I am using Project Euler problems to learn Haskell and I find a recurring theme in many of these problems where I need to find a value `n`

that gives some property (usually minimum or maximum) to a function `f n`

. As I build up a solution, I often find it convenient to create a list of pairs `(n, f n)`

. This helps me quickly see if I have any errors in my logic because I can check against the examples given in the problem statement. Then I "filter" out the single pair that gives the solution. My solution to problem 47 is an example:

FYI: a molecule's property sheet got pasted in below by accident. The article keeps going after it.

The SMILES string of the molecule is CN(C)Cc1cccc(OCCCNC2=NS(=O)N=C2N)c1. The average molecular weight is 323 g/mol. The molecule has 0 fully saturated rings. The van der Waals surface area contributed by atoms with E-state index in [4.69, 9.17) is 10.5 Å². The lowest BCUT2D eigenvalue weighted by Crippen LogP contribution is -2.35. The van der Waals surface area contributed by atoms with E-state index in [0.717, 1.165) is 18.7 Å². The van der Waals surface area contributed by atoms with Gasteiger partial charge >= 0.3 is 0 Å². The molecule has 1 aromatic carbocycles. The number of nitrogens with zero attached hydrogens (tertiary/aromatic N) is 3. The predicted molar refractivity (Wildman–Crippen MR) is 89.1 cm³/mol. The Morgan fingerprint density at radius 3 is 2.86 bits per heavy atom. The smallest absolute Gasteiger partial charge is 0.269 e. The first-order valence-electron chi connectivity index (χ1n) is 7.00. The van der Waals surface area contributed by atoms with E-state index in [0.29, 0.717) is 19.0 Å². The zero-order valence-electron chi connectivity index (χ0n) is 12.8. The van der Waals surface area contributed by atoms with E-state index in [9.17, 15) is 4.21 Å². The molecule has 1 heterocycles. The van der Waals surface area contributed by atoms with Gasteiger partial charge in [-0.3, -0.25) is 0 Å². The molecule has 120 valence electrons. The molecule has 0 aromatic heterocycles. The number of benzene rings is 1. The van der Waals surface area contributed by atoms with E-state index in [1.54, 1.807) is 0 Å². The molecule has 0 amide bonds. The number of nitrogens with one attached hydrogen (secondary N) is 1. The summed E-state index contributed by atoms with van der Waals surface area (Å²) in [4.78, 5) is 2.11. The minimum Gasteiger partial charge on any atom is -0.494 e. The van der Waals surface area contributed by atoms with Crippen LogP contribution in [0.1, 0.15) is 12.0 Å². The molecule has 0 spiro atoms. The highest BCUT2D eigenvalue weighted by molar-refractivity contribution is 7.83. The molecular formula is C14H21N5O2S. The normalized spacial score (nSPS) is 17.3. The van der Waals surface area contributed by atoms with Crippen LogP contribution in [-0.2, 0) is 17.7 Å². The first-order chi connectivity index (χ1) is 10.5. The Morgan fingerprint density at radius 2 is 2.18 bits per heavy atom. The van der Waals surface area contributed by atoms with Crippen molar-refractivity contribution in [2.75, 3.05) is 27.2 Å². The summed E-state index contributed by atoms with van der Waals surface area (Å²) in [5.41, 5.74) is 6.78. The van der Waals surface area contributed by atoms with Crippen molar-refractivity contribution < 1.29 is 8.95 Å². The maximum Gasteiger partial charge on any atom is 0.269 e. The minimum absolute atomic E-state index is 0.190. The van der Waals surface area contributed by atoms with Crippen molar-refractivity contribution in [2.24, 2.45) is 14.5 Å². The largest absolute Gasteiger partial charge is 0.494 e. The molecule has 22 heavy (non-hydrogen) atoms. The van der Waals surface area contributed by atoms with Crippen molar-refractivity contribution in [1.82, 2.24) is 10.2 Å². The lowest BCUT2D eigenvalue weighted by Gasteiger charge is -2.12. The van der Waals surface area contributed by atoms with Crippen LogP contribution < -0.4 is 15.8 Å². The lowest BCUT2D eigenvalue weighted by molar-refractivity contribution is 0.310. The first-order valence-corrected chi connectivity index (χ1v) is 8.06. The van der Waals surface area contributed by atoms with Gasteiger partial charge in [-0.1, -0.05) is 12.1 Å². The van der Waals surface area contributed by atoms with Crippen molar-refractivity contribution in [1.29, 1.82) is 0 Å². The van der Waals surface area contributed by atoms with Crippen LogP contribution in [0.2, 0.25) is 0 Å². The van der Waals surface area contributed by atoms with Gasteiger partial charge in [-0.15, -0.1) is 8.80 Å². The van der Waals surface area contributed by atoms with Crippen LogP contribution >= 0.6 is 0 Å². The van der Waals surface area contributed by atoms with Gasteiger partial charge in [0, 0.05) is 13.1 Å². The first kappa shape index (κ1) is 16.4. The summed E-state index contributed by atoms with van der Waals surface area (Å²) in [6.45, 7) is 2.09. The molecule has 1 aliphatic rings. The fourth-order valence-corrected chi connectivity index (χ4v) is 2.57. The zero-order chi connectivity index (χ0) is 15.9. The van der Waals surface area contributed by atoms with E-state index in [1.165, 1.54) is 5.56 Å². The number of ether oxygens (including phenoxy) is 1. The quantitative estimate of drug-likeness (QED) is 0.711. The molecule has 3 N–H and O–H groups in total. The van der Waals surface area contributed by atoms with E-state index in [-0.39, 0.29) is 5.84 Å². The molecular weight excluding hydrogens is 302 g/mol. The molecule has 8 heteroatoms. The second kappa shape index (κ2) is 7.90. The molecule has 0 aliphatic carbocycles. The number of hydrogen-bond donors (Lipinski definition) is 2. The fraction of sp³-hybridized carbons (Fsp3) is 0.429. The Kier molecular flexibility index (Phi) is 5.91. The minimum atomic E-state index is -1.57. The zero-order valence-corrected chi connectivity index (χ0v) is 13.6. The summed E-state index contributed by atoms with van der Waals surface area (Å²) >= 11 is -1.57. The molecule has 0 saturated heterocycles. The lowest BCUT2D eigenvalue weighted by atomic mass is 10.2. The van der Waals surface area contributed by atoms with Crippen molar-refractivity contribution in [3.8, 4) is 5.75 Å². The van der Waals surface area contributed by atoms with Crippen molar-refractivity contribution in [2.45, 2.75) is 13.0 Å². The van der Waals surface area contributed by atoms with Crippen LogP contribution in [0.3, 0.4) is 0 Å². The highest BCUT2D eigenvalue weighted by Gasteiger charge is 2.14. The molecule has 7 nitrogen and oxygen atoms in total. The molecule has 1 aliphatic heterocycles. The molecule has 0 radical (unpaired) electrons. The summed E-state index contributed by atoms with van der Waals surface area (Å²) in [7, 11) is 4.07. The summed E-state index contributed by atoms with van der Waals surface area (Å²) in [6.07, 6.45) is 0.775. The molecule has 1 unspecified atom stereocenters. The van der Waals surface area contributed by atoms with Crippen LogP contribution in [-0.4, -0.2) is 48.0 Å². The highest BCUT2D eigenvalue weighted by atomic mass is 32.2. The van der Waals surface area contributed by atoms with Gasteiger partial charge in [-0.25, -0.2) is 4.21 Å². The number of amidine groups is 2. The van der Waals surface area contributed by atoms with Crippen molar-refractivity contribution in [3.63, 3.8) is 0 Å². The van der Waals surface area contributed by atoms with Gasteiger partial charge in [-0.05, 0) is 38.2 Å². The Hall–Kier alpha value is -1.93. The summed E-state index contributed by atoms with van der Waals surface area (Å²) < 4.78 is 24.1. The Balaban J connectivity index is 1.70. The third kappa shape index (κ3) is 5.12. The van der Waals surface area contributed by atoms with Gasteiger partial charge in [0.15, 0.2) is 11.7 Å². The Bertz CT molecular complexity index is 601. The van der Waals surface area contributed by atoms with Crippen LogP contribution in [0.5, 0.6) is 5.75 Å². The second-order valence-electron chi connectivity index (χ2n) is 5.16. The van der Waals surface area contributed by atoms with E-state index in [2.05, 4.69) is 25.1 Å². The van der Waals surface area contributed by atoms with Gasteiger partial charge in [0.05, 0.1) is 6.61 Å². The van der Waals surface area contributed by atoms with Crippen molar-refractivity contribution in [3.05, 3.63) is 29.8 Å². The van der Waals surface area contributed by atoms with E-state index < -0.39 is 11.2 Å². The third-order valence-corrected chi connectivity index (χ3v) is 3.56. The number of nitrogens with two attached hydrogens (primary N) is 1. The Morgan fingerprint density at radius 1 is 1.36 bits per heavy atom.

```
-- Problem 47
import Data.List
import ProjectEuler
main = do
print (fst (head (filter (\(n, ds) -> (all (==consecutiveCount) ds))
(zip ns (map (map length)
(map (map primeDivisors) consecutives))))))
where consecutiveCount = 4
consecutive n start = take n [start..]
consecutives = map (consecutive consecutiveCount) ns
ns = [1..]
```

It seems to me that there's a more "haskelly" way to do this. Is there?

`map f (map g xs)`

can be rewritten`map (f . g) xs`

. This gives you`map (map length . map primeDivisors) consecutives`

, and then you can apply the same trick again:`map (map (length . primeDivisors)) consecutives`

– Ben Millwood Sep 5 '12 at 13:27